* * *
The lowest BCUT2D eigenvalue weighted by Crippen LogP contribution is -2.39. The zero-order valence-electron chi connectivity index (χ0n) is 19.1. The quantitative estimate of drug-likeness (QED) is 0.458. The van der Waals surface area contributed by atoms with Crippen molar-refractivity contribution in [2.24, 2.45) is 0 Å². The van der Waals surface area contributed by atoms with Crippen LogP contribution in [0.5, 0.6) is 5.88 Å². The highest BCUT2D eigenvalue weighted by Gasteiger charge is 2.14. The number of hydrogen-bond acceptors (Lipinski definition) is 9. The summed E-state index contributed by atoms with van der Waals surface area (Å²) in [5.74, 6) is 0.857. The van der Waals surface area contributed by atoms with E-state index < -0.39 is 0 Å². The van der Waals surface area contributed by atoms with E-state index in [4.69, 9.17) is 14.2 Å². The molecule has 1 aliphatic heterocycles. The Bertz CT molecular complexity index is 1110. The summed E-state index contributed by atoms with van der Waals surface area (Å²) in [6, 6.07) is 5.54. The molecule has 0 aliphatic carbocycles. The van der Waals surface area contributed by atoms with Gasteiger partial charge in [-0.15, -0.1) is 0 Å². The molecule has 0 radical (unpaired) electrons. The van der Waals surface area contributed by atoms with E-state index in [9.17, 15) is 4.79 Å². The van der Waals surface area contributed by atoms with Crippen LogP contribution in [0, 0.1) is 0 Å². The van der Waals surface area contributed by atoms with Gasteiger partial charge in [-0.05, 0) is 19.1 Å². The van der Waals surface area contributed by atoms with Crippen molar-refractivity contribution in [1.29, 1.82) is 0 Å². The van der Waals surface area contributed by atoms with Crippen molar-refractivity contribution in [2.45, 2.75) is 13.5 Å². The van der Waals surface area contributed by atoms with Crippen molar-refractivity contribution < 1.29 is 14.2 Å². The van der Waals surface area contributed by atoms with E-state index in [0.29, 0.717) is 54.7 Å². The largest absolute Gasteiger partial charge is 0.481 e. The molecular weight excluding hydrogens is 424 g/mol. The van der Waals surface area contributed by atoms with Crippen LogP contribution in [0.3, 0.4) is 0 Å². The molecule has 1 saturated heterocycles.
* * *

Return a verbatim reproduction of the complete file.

The lowest BCUT2D eigenvalue weighted by Crippen LogP contribution is -2.39. The zero-order valence-electron chi connectivity index (χ0n) is 19.1. The quantitative estimate of drug-likeness (QED) is 0.458. The van der Waals surface area contributed by atoms with Crippen molar-refractivity contribution in [2.24, 2.45) is 0 Å². The van der Waals surface area contributed by atoms with Crippen LogP contribution in [0.5, 0.6) is 5.88 Å². The highest BCUT2D eigenvalue weighted by Gasteiger charge is 2.14. The number of hydrogen-bond acceptors (Lipinski definition) is 9. The summed E-state index contributed by atoms with van der Waals surface area (Å²) in [5.74, 6) is 0.857. The van der Waals surface area contributed by atoms with E-state index < -0.39 is 0 Å². The van der Waals surface area contributed by atoms with E-state index in [4.69, 9.17) is 14.2 Å². The molecule has 1 aliphatic heterocycles. The Bertz CT molecular complexity index is 1110. The summed E-state index contributed by atoms with van der Waals surface area (Å²) in [6, 6.07) is 5.54. The molecule has 0 aliphatic carbocycles. The van der Waals surface area contributed by atoms with Gasteiger partial charge in [-0.15, -0.1) is 0 Å². The molecule has 0 radical (unpaired) electrons. The van der Waals surface area contributed by atoms with E-state index in [9.17, 15) is 4.79 Å². The van der Waals surface area contributed by atoms with Crippen LogP contribution in [0, 0.1) is 0 Å². The van der Waals surface area contributed by atoms with Gasteiger partial charge in [-0.05, 0) is 19.1 Å². The van der Waals surface area contributed by atoms with Crippen molar-refractivity contribution in [1.29, 1.82) is 0 Å². The van der Waals surface area contributed by atoms with Crippen molar-refractivity contribution in [2.45, 2.75) is 13.5 Å². The van der Waals surface area contributed by atoms with Crippen molar-refractivity contribution < 1.29 is 14.2 Å². The van der Waals surface area contributed by atoms with E-state index in [0.29, 0.717) is 54.7 Å². The largest absolute Gasteiger partial charge is 0.481 e. The molecular weight excluding hydrogens is 424 g/mol. The van der Waals surface area contributed by atoms with Crippen LogP contribution in [0.3, 0.4) is 0 Å². The molecule has 1 saturated heterocycles.